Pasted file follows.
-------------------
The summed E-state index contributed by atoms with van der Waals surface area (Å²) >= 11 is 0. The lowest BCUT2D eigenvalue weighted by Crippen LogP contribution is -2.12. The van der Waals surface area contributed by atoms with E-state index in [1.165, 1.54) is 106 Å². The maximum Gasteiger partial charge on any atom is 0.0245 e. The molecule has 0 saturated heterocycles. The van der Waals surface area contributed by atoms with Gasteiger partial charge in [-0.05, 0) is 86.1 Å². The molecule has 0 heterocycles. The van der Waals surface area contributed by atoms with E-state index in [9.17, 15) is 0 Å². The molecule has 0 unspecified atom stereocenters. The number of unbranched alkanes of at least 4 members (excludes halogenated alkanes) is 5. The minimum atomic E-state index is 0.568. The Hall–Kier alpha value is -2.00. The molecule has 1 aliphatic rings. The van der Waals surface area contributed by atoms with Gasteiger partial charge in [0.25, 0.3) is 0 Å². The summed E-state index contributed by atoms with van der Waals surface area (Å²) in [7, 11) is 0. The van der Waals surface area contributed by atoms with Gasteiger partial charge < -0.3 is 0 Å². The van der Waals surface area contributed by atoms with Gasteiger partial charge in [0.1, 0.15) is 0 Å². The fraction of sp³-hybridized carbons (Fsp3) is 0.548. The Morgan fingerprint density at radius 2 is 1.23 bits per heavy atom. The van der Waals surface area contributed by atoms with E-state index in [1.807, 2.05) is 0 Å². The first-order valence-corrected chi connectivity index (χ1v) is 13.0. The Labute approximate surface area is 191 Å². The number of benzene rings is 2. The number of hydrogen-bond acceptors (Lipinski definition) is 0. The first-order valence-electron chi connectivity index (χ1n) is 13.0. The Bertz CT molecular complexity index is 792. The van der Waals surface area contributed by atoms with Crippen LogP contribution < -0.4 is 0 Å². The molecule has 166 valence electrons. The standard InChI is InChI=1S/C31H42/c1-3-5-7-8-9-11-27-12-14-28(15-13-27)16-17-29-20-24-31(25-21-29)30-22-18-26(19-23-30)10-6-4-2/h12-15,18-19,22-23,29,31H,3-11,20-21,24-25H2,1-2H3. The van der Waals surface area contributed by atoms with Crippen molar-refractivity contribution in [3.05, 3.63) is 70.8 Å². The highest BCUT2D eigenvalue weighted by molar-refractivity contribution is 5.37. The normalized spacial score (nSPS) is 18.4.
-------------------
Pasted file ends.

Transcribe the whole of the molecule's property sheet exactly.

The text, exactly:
The summed E-state index contributed by atoms with van der Waals surface area (Å²) >= 11 is 0. The lowest BCUT2D eigenvalue weighted by Crippen LogP contribution is -2.12. The van der Waals surface area contributed by atoms with E-state index in [1.165, 1.54) is 106 Å². The maximum Gasteiger partial charge on any atom is 0.0245 e. The molecule has 0 saturated heterocycles. The van der Waals surface area contributed by atoms with Gasteiger partial charge in [-0.05, 0) is 86.1 Å². The molecule has 0 heterocycles. The van der Waals surface area contributed by atoms with E-state index in [9.17, 15) is 0 Å². The molecule has 0 unspecified atom stereocenters. The number of unbranched alkanes of at least 4 members (excludes halogenated alkanes) is 5. The minimum atomic E-state index is 0.568. The Hall–Kier alpha value is -2.00. The molecule has 1 aliphatic rings. The van der Waals surface area contributed by atoms with Gasteiger partial charge in [0.25, 0.3) is 0 Å². The summed E-state index contributed by atoms with van der Waals surface area (Å²) in [7, 11) is 0. The van der Waals surface area contributed by atoms with Gasteiger partial charge < -0.3 is 0 Å². The van der Waals surface area contributed by atoms with Gasteiger partial charge in [0.1, 0.15) is 0 Å². The fraction of sp³-hybridized carbons (Fsp3) is 0.548. The Morgan fingerprint density at radius 2 is 1.23 bits per heavy atom. The van der Waals surface area contributed by atoms with E-state index in [1.807, 2.05) is 0 Å². The first-order valence-corrected chi connectivity index (χ1v) is 13.0. The Labute approximate surface area is 191 Å². The number of benzene rings is 2. The number of hydrogen-bond acceptors (Lipinski definition) is 0. The first-order valence-electron chi connectivity index (χ1n) is 13.0. The Bertz CT molecular complexity index is 792. The van der Waals surface area contributed by atoms with Crippen LogP contribution < -0.4 is 0 Å². The molecule has 166 valence electrons. The standard InChI is InChI=1S/C31H42/c1-3-5-7-8-9-11-27-12-14-28(15-13-27)16-17-29-20-24-31(25-21-29)30-22-18-26(19-23-30)10-6-4-2/h12-15,18-19,22-23,29,31H,3-11,20-21,24-25H2,1-2H3. The van der Waals surface area contributed by atoms with Crippen molar-refractivity contribution in [3.05, 3.63) is 70.8 Å². The highest BCUT2D eigenvalue weighted by molar-refractivity contribution is 5.37. The normalized spacial score (nSPS) is 18.4.